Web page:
Roy Wright is an exceptional draughtsman. For his latest exhibition at the Rebecca Hossack Art Gallery Wright returns to the challenging medium of charcoal to conjure up - in a series of large-scale drawings - the great oaks, birches and chestnut trees of the English countryside.
In these new works the artist has drawn inspiration from the bold design choices of Japanese woodblock prints. Although working in nature, directly from the motif Wright has sought out and deployed the unexpected croppings, undulating rhythms and flattened perspectives of Ukiyo-e art.
For Wright the woodland is a place of contemplation and healing power. Wright's drawings result from hours of sustained looking in the woodland followed by 'obsessive' sketching, before any mark is made on the final design. With his masterly handling of charcoal - myriad marks applied with surprising speed and consummate assurance - Wright builds up images that combine extraordinary detail with a vivid naturalism. His trees appear almost to rustle in the wind. The restrained monochrome of these charcoal-on-paper images brings into focus the textures and rhythms - and, indeed, the iconic individuality - of each extraordinary tree.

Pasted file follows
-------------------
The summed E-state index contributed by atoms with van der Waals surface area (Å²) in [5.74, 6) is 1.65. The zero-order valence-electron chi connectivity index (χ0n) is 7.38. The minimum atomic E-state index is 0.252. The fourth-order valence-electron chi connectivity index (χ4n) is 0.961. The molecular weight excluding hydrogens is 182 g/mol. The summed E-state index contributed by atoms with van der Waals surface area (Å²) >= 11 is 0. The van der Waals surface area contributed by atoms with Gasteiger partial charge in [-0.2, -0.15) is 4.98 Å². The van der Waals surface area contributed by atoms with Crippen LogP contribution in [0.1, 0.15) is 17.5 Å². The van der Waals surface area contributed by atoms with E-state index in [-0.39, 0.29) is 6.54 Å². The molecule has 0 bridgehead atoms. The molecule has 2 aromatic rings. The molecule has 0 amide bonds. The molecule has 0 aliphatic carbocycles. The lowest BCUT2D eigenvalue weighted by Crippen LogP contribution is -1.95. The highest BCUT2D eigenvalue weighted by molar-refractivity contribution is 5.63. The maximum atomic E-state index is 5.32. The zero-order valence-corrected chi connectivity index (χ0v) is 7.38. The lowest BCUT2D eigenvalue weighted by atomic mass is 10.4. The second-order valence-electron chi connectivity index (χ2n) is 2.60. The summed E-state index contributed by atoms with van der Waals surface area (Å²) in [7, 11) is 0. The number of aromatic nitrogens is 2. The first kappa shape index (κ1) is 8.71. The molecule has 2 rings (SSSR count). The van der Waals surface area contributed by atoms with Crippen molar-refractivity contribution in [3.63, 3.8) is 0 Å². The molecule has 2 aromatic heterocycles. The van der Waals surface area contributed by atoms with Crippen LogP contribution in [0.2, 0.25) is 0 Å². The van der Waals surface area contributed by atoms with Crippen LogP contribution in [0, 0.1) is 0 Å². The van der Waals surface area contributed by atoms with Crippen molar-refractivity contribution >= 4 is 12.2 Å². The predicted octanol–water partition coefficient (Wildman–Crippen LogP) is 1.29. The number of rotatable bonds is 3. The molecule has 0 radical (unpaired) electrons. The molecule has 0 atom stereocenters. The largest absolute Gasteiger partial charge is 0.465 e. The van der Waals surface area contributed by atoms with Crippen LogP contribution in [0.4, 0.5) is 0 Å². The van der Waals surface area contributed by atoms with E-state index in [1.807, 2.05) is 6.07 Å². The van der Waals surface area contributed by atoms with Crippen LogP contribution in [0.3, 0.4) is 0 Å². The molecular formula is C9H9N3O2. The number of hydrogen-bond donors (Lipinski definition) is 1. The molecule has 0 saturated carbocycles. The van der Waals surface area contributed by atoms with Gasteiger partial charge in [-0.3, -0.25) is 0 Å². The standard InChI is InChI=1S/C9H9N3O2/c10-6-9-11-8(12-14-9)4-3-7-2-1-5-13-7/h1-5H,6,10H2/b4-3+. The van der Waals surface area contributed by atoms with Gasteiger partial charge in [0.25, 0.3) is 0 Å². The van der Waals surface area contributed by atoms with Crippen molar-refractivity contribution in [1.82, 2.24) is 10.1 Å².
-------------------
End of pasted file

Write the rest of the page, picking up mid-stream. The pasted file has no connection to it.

Wright has won numerous awards for his work (including - in 2001 - the Royal Academy Summer Exhibition award for a drawing of an architectural subject). In 2003 he was elected a member of the Pastel Society. His work is held in many public and corporate collections in the UK and America.